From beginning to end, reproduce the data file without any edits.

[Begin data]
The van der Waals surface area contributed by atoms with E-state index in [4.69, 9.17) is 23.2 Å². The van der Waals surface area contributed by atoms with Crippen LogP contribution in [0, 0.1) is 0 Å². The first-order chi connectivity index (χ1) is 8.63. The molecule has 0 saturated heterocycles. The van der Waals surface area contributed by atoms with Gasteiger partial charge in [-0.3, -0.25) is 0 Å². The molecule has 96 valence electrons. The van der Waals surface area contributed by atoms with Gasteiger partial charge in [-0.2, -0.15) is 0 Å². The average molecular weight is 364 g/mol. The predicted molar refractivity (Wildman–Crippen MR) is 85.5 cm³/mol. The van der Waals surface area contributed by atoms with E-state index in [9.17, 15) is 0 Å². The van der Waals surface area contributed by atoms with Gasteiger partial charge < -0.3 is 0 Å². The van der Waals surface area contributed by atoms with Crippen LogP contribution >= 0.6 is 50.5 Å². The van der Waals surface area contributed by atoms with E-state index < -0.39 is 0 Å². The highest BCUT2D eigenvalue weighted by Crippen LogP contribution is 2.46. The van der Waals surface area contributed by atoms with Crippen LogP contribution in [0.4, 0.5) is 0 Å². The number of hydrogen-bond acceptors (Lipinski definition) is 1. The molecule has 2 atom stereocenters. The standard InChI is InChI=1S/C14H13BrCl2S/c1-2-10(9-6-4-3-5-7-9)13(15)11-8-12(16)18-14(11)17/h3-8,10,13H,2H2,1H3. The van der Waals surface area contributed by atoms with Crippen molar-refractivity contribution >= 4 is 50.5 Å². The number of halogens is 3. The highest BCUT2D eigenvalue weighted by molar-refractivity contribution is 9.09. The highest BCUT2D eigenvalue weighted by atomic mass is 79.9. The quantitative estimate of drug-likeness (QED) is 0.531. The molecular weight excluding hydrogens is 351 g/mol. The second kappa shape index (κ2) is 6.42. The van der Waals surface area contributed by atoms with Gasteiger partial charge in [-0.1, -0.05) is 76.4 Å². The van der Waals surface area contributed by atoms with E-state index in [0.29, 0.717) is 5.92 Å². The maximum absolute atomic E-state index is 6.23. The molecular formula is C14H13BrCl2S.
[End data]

The van der Waals surface area contributed by atoms with E-state index in [4.69, 9.17) is 23.2 Å². The van der Waals surface area contributed by atoms with Crippen LogP contribution in [0, 0.1) is 0 Å². The first-order chi connectivity index (χ1) is 8.63. The molecule has 0 saturated heterocycles. The van der Waals surface area contributed by atoms with Gasteiger partial charge in [-0.3, -0.25) is 0 Å². The molecule has 96 valence electrons. The van der Waals surface area contributed by atoms with Gasteiger partial charge in [-0.2, -0.15) is 0 Å². The average molecular weight is 364 g/mol. The predicted molar refractivity (Wildman–Crippen MR) is 85.5 cm³/mol. The van der Waals surface area contributed by atoms with E-state index in [9.17, 15) is 0 Å². The van der Waals surface area contributed by atoms with Gasteiger partial charge < -0.3 is 0 Å². The van der Waals surface area contributed by atoms with Crippen LogP contribution >= 0.6 is 50.5 Å². The van der Waals surface area contributed by atoms with E-state index < -0.39 is 0 Å². The highest BCUT2D eigenvalue weighted by Crippen LogP contribution is 2.46. The van der Waals surface area contributed by atoms with Crippen LogP contribution in [0.4, 0.5) is 0 Å². The number of hydrogen-bond acceptors (Lipinski definition) is 1. The molecule has 2 atom stereocenters. The standard InChI is InChI=1S/C14H13BrCl2S/c1-2-10(9-6-4-3-5-7-9)13(15)11-8-12(16)18-14(11)17/h3-8,10,13H,2H2,1H3. The van der Waals surface area contributed by atoms with Crippen molar-refractivity contribution >= 4 is 50.5 Å². The number of halogens is 3. The highest BCUT2D eigenvalue weighted by molar-refractivity contribution is 9.09. The highest BCUT2D eigenvalue weighted by atomic mass is 79.9. The quantitative estimate of drug-likeness (QED) is 0.531. The molecular weight excluding hydrogens is 351 g/mol. The second kappa shape index (κ2) is 6.42. The van der Waals surface area contributed by atoms with Gasteiger partial charge in [-0.1, -0.05) is 76.4 Å². The van der Waals surface area contributed by atoms with E-state index in [0.29, 0.717) is 5.92 Å². The maximum absolute atomic E-state index is 6.23. The molecular formula is C14H13BrCl2S.